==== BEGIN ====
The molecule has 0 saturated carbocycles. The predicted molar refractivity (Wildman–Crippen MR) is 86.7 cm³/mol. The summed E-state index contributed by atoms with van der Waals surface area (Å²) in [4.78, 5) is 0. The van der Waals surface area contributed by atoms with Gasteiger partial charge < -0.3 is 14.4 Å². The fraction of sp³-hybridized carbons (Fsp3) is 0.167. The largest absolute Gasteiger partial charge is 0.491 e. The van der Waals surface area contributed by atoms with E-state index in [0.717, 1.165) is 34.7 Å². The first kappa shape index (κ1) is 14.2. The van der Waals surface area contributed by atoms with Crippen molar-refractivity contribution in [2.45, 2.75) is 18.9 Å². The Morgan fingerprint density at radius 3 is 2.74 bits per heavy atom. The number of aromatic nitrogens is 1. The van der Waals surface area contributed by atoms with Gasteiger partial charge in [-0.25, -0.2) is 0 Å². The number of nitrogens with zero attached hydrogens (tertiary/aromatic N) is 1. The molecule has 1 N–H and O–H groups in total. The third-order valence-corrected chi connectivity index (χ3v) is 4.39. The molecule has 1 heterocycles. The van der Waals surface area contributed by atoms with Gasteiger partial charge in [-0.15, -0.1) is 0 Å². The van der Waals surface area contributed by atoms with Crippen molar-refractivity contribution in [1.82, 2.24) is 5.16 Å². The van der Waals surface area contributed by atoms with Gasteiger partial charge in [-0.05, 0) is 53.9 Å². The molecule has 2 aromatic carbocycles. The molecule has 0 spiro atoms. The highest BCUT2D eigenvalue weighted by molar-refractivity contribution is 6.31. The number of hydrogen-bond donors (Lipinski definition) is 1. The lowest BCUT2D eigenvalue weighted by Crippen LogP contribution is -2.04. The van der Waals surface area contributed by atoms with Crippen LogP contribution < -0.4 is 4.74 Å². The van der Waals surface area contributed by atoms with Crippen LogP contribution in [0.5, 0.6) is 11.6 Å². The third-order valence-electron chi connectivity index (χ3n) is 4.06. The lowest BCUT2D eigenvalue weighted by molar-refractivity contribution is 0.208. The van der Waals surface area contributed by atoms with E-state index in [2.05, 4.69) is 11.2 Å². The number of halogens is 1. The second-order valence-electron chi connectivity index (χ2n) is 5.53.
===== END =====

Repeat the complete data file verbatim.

The molecule has 0 saturated carbocycles. The predicted molar refractivity (Wildman–Crippen MR) is 86.7 cm³/mol. The summed E-state index contributed by atoms with van der Waals surface area (Å²) in [4.78, 5) is 0. The van der Waals surface area contributed by atoms with Gasteiger partial charge < -0.3 is 14.4 Å². The fraction of sp³-hybridized carbons (Fsp3) is 0.167. The largest absolute Gasteiger partial charge is 0.491 e. The van der Waals surface area contributed by atoms with E-state index in [0.717, 1.165) is 34.7 Å². The first kappa shape index (κ1) is 14.2. The van der Waals surface area contributed by atoms with Crippen molar-refractivity contribution in [2.45, 2.75) is 18.9 Å². The Morgan fingerprint density at radius 3 is 2.74 bits per heavy atom. The number of aromatic nitrogens is 1. The van der Waals surface area contributed by atoms with Gasteiger partial charge in [-0.25, -0.2) is 0 Å². The number of nitrogens with zero attached hydrogens (tertiary/aromatic N) is 1. The molecule has 1 N–H and O–H groups in total. The third-order valence-corrected chi connectivity index (χ3v) is 4.39. The molecule has 1 heterocycles. The van der Waals surface area contributed by atoms with Gasteiger partial charge in [-0.15, -0.1) is 0 Å². The van der Waals surface area contributed by atoms with Crippen molar-refractivity contribution in [1.82, 2.24) is 5.16 Å². The van der Waals surface area contributed by atoms with Gasteiger partial charge in [-0.05, 0) is 53.9 Å². The molecule has 2 aromatic carbocycles. The molecule has 0 spiro atoms. The highest BCUT2D eigenvalue weighted by molar-refractivity contribution is 6.31. The number of hydrogen-bond donors (Lipinski definition) is 1. The lowest BCUT2D eigenvalue weighted by Crippen LogP contribution is -2.04. The van der Waals surface area contributed by atoms with Crippen LogP contribution < -0.4 is 4.74 Å². The van der Waals surface area contributed by atoms with Crippen LogP contribution in [0.5, 0.6) is 11.6 Å². The third-order valence-electron chi connectivity index (χ3n) is 4.06. The lowest BCUT2D eigenvalue weighted by molar-refractivity contribution is 0.208. The van der Waals surface area contributed by atoms with E-state index in [2.05, 4.69) is 11.2 Å². The number of halogens is 1. The second-order valence-electron chi connectivity index (χ2n) is 5.53.